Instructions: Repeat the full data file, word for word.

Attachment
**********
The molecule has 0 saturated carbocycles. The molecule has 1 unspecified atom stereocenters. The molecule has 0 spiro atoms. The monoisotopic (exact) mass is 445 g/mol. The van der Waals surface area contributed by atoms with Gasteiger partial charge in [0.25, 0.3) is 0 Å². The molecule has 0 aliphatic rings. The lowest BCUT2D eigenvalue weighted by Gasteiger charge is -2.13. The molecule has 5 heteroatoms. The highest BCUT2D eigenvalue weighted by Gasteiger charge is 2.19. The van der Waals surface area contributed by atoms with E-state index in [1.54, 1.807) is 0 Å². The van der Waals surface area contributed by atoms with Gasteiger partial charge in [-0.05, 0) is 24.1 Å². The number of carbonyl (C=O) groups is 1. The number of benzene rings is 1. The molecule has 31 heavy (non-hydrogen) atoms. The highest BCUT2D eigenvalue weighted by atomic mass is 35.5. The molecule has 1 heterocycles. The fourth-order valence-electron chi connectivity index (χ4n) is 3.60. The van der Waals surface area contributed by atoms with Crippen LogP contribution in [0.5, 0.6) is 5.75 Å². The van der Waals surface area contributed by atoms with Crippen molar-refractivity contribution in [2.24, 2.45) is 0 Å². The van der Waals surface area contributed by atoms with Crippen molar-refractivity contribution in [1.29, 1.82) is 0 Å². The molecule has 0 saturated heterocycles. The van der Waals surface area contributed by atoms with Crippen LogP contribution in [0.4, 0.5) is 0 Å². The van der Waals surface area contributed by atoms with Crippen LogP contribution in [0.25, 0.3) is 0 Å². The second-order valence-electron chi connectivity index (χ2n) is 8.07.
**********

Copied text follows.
The molecule has 0 saturated carbocycles. The molecule has 1 unspecified atom stereocenters. The molecule has 0 spiro atoms. The monoisotopic (exact) mass is 445 g/mol. The van der Waals surface area contributed by atoms with Gasteiger partial charge in [0.25, 0.3) is 0 Å². The molecule has 0 aliphatic rings. The lowest BCUT2D eigenvalue weighted by Gasteiger charge is -2.13. The molecule has 5 heteroatoms. The highest BCUT2D eigenvalue weighted by Gasteiger charge is 2.19. The van der Waals surface area contributed by atoms with E-state index in [1.54, 1.807) is 0 Å². The van der Waals surface area contributed by atoms with Gasteiger partial charge in [-0.05, 0) is 24.1 Å². The number of carbonyl (C=O) groups is 1. The number of benzene rings is 1. The molecule has 31 heavy (non-hydrogen) atoms. The highest BCUT2D eigenvalue weighted by atomic mass is 35.5. The molecule has 1 heterocycles. The fourth-order valence-electron chi connectivity index (χ4n) is 3.60. The van der Waals surface area contributed by atoms with Crippen LogP contribution in [0.5, 0.6) is 5.75 Å². The van der Waals surface area contributed by atoms with Crippen molar-refractivity contribution in [2.24, 2.45) is 0 Å². The van der Waals surface area contributed by atoms with Crippen molar-refractivity contribution in [1.29, 1.82) is 0 Å². The molecule has 0 saturated heterocycles. The van der Waals surface area contributed by atoms with Crippen LogP contribution in [0.4, 0.5) is 0 Å². The van der Waals surface area contributed by atoms with Crippen LogP contribution in [0.25, 0.3) is 0 Å². The second-order valence-electron chi connectivity index (χ2n) is 8.07.